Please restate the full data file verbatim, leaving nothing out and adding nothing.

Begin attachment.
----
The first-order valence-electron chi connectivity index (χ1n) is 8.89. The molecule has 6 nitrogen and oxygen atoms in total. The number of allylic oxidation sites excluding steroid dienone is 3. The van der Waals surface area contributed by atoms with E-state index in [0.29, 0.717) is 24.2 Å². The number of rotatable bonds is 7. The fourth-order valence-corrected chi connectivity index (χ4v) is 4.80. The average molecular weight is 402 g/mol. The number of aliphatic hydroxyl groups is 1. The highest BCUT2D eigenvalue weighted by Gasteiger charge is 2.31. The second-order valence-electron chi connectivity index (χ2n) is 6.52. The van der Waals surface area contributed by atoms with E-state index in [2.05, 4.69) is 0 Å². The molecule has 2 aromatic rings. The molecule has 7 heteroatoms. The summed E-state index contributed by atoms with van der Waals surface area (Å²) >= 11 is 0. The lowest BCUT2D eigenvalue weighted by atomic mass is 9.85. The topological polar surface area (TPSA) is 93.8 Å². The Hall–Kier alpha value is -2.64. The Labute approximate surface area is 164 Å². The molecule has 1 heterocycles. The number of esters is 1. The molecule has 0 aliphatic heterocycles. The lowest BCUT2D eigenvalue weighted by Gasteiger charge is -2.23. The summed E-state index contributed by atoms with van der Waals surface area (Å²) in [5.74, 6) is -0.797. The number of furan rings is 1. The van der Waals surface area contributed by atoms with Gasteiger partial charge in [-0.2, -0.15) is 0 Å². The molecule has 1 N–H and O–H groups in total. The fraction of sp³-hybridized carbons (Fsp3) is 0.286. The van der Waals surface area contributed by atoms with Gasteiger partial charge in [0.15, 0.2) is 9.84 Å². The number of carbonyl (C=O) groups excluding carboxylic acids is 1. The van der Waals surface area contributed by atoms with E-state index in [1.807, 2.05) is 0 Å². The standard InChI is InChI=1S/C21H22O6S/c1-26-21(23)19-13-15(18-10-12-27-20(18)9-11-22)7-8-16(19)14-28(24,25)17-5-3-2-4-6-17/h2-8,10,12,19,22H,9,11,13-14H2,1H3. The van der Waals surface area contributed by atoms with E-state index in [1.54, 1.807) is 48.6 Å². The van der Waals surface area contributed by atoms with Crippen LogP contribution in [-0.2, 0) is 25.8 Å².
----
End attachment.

The first-order valence-electron chi connectivity index (χ1n) is 8.89. The molecule has 6 nitrogen and oxygen atoms in total. The number of allylic oxidation sites excluding steroid dienone is 3. The van der Waals surface area contributed by atoms with E-state index in [0.29, 0.717) is 24.2 Å². The number of rotatable bonds is 7. The fourth-order valence-corrected chi connectivity index (χ4v) is 4.80. The average molecular weight is 402 g/mol. The number of aliphatic hydroxyl groups is 1. The highest BCUT2D eigenvalue weighted by Gasteiger charge is 2.31. The second-order valence-electron chi connectivity index (χ2n) is 6.52. The van der Waals surface area contributed by atoms with E-state index in [2.05, 4.69) is 0 Å². The molecule has 2 aromatic rings. The molecule has 7 heteroatoms. The summed E-state index contributed by atoms with van der Waals surface area (Å²) >= 11 is 0. The lowest BCUT2D eigenvalue weighted by atomic mass is 9.85. The topological polar surface area (TPSA) is 93.8 Å². The Hall–Kier alpha value is -2.64. The Labute approximate surface area is 164 Å². The molecule has 1 heterocycles. The number of esters is 1. The molecule has 0 aliphatic heterocycles. The lowest BCUT2D eigenvalue weighted by Gasteiger charge is -2.23. The summed E-state index contributed by atoms with van der Waals surface area (Å²) in [5.74, 6) is -0.797. The number of furan rings is 1. The van der Waals surface area contributed by atoms with Gasteiger partial charge in [-0.2, -0.15) is 0 Å². The molecule has 1 N–H and O–H groups in total. The fraction of sp³-hybridized carbons (Fsp3) is 0.286. The van der Waals surface area contributed by atoms with Gasteiger partial charge in [0.15, 0.2) is 9.84 Å². The number of carbonyl (C=O) groups excluding carboxylic acids is 1. The van der Waals surface area contributed by atoms with E-state index in [1.807, 2.05) is 0 Å². The standard InChI is InChI=1S/C21H22O6S/c1-26-21(23)19-13-15(18-10-12-27-20(18)9-11-22)7-8-16(19)14-28(24,25)17-5-3-2-4-6-17/h2-8,10,12,19,22H,9,11,13-14H2,1H3. The van der Waals surface area contributed by atoms with E-state index in [1.54, 1.807) is 48.6 Å². The van der Waals surface area contributed by atoms with Crippen LogP contribution in [-0.2, 0) is 25.8 Å².